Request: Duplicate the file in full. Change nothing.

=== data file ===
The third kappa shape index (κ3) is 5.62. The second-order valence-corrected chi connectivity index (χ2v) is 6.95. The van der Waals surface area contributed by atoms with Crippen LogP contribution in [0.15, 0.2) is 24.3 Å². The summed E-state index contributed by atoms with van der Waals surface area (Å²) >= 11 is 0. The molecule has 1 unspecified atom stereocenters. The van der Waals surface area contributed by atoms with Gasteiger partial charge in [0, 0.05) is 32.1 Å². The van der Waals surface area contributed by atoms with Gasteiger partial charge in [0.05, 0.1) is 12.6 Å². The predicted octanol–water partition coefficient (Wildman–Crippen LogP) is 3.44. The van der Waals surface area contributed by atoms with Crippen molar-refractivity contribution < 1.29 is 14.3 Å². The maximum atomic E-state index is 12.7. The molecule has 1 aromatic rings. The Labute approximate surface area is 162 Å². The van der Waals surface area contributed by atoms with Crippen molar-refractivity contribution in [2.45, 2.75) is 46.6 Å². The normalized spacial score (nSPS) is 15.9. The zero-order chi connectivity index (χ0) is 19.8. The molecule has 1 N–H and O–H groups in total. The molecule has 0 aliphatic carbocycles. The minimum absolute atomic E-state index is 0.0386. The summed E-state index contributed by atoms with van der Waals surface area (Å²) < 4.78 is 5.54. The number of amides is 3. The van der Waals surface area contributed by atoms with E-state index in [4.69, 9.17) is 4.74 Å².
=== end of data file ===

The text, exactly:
The third kappa shape index (κ3) is 5.62. The second-order valence-corrected chi connectivity index (χ2v) is 6.95. The van der Waals surface area contributed by atoms with Crippen LogP contribution in [0.15, 0.2) is 24.3 Å². The summed E-state index contributed by atoms with van der Waals surface area (Å²) >= 11 is 0. The molecule has 1 unspecified atom stereocenters. The van der Waals surface area contributed by atoms with Gasteiger partial charge in [0, 0.05) is 32.1 Å². The van der Waals surface area contributed by atoms with Gasteiger partial charge in [0.05, 0.1) is 12.6 Å². The predicted octanol–water partition coefficient (Wildman–Crippen LogP) is 3.44. The van der Waals surface area contributed by atoms with Crippen molar-refractivity contribution < 1.29 is 14.3 Å². The maximum atomic E-state index is 12.7. The molecule has 1 aromatic rings. The Labute approximate surface area is 162 Å². The van der Waals surface area contributed by atoms with Crippen molar-refractivity contribution in [2.45, 2.75) is 46.6 Å². The normalized spacial score (nSPS) is 15.9. The zero-order chi connectivity index (χ0) is 19.8. The molecule has 1 N–H and O–H groups in total. The molecule has 0 aliphatic carbocycles. The minimum absolute atomic E-state index is 0.0386. The summed E-state index contributed by atoms with van der Waals surface area (Å²) < 4.78 is 5.54. The number of amides is 3. The van der Waals surface area contributed by atoms with E-state index in [4.69, 9.17) is 4.74 Å².